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In the BMJ Global Health article, “Is the cure really worse than the disease? The health impacts of lockdowns during COVID-19“, Meyerowitz-Katz et al. (1) seek to assess the impact of lockdowns on population health. However, any comprehensive evaluation of the impacts of lockdown may benefit from including the broader effects that such restrictions may have on health due to environmental changes - particularly in regard to air pollution and greenhouse gas (GHG) emissions and the flow-on effects these have on human health due to climate change.
As described by the authors, lockdowns are associated with broad detriments to human health and are generally undesirable. However, there is now considerable evidence that lockdowns result in noticeable decreases in air pollution. The 6th IPCC Assessment Report deems with high confidence that air quality improved as a result of COVID-19 lockdowns (2). When global lockdowns reached their most widespread point in April 2020, global CO2 emissions decreased by 17% (3), while global NOx emissions decreased by 30% (4), representing reductions in both long-lived and short-lived climate forcers.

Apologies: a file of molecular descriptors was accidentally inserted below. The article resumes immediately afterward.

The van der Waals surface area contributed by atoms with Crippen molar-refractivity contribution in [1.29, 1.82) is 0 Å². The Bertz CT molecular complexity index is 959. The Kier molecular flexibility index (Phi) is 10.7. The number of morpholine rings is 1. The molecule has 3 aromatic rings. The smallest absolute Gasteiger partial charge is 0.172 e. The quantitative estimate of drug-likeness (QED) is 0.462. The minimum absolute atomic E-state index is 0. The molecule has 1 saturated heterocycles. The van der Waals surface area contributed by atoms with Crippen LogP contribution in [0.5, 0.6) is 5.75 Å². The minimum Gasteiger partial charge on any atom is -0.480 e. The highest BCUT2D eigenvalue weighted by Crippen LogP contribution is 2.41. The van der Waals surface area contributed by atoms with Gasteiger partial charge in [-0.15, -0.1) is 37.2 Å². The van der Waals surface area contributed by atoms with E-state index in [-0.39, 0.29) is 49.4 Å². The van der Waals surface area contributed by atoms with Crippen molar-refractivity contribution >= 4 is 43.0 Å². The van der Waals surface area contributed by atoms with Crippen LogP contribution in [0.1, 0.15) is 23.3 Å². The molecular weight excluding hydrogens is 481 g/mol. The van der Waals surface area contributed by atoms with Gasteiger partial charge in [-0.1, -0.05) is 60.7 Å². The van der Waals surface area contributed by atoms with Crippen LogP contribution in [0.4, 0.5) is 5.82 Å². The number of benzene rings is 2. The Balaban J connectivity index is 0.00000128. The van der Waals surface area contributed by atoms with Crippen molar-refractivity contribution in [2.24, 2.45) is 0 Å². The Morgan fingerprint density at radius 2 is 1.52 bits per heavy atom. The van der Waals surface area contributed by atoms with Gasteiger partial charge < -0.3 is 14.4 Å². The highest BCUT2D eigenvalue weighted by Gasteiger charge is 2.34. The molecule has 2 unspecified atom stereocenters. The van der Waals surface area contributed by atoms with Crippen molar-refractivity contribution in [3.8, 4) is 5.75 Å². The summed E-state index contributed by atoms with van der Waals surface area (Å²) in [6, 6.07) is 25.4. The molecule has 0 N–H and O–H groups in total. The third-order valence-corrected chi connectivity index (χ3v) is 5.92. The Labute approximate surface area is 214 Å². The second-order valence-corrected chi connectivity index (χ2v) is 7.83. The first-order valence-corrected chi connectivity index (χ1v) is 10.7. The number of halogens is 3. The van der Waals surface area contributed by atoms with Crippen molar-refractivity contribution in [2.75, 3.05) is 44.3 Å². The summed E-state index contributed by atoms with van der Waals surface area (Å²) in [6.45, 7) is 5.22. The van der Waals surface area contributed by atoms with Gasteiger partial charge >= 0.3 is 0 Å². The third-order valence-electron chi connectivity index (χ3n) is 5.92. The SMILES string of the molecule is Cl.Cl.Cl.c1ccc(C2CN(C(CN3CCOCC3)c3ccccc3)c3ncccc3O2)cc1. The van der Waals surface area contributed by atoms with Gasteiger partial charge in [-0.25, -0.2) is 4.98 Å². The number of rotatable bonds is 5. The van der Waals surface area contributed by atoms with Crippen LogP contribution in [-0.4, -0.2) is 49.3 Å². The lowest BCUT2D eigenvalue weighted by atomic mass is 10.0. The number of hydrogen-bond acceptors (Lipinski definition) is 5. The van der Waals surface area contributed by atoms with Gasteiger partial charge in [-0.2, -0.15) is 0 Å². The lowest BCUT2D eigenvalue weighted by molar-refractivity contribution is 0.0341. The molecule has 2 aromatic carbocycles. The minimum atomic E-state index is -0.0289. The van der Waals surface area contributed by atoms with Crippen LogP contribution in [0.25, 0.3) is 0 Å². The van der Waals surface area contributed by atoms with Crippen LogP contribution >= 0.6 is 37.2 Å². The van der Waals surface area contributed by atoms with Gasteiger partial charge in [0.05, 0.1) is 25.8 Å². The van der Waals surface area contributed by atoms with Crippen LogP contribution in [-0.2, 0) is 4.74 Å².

Unfortunately, though these variations are measurable, the effect of such fluctuations on climate change are likely to be negligible (4) and transitory in nature (5, 6). Despite the popular perception that “nature is healing” as a result of lockdowns, the effects are unlikely to mitigate climate change on their own.
Yet even so...